Hampshire Cheeses, makers of the brilliant Tunworth cheese, have come up with something new and by arse it is good! Their new creation, Winslade, is modelled on Vacherin Mont d’Or but easily surpasses all but one of the hundreds of them I’ve eaten (and that was when I was very drunk so I could have been lead astray by the affineur). I’ve had two Winslade cheeses now and each one has blown my mind as a stunning example of the cheese-makers’ art. Fuck yeah, it’s good!
Winslade was developed by Hampshire Cheeses with the assistance of the ace Bronwen Percival of Neal’s Yard dairy. I can promise you, ladies, no more development is needed; you’ve got it nailed. If this is the kind of cheese you like then this is the kind of cheese that’ll start you waving your arms in the air foolishly and giggling with uncontrolled mirth.
Winslade is a washed rind cheese that has been aged in a little wooden ring. The rind is pale orange and, whilst there is no problem eating the rind, we generally prefer the goodies inside. With both of ours we sliced the top off and spooned out the gorgeous wonders waiting within onto pieces of bread and crackers. Here’s a little gallery of Winslade (click for enlargements. I’m sorry, email subscribers, you’ll have to come to the site to see the pictures):
Orange rind of Windslade
Davy in bliss
The rind and wooden former
Winslade and crackers
The inner loveliness of Winslade
Spooning the Winslade
The orange rind of Windslade
A basic characterisation of Winslade is that it is sweet, rich and creamy, with a satisfying tang of earth and fresh grass clippings. It’s really sophisticated in flavour profile. And delicious!!
The texture of the Winslade obviously depends on how mature it is, but neither of ours have been quite as runny as Vacherin Mont d’Or tends to be. Our first one had a reasonably fluid majority but a less ripe core of more solid cheese in the centre. The combination was sensational and we instantly fell in love with this complex texture.
The Winslade we’ve just had was slightly denser and less liquid in texture; it felt like biting into a complex fresh milk, only in a firm lump. Irresistible! It didn’t feel like you were eating phlegm, as is all too common with Vacherin, but rather something with the body and intensity to tickle every taste bud with purpose, style and no hint of mucus.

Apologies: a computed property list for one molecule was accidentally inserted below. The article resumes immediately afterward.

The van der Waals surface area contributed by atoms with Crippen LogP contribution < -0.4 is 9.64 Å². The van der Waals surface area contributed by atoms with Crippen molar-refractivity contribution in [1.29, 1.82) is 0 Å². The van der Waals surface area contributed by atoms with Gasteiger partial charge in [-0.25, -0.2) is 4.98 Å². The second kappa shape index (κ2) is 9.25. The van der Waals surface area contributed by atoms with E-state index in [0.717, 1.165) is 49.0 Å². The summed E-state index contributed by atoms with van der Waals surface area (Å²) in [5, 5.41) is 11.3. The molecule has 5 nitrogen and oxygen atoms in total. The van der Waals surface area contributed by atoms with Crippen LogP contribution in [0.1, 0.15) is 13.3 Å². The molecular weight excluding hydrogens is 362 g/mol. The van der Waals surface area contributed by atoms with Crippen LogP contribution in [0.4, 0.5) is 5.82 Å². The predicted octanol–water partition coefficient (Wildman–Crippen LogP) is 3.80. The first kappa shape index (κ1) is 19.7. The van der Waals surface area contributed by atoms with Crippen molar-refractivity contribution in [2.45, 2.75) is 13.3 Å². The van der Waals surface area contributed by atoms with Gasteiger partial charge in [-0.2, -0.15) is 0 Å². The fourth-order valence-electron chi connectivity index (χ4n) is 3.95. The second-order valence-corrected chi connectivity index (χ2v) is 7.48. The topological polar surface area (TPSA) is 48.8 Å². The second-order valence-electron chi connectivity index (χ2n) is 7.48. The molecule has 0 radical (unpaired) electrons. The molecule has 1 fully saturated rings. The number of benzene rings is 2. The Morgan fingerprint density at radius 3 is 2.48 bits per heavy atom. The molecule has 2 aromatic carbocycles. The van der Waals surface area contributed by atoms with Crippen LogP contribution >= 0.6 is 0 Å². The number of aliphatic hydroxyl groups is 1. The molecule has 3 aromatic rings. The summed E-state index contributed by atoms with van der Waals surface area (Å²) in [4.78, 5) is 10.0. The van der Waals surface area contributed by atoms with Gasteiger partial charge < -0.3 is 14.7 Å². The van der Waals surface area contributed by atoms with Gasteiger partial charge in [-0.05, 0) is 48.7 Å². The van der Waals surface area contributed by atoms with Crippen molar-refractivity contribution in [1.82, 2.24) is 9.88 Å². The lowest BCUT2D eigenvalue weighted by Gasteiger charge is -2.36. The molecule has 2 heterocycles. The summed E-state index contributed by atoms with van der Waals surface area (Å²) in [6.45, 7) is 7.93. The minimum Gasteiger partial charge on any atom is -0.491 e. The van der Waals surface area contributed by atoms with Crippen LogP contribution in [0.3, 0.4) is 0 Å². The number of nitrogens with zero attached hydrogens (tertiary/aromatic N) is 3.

You may think me fanciful, but I think I got hints of Hampshire terroir in Winslade. Subtle as they were, I noticed similarities in the earthy/grassy flavours to those I’ve detected in recent Tunworth cheeses we’ve eaten. Given that the milk comes from the same pampered cows I’ve no doubt there will be similarities, but whimsy makes me think there is an element of Hampshire itself in those similarities.
I’ve eaten a lot of cheese. You may think you’ve eaten a lot of potatoes but that’s just peanuts to the amount of cheese I’ve eaten (I largely treat my body with the love it so richly deserves) and the two Winslade cheeses I’ve had surpass all but a vanishingly small number of those I’ve consumed with varying degrees of chortling. It won best new cheese at the National Cheese Awards this year and if it is not supreme champion next year then the judges are tasteless clodpoles. Winslade is simply bum-thrashingly brilliant.
You can get Winslade from Hampshire Cheeses, various other retailers in Hampshire and Neal’s Yard Dairy in London. If you do not go and get some frankly I despair at the entire state of humanity and may as well erase my site from the internet.
Sorry this has taken so long to appear Charlotte, writing is still an extreme challenge. Unlike eating your cheese! Thank you very much. Please feel free to comment if I’ve got anything wildly wrong.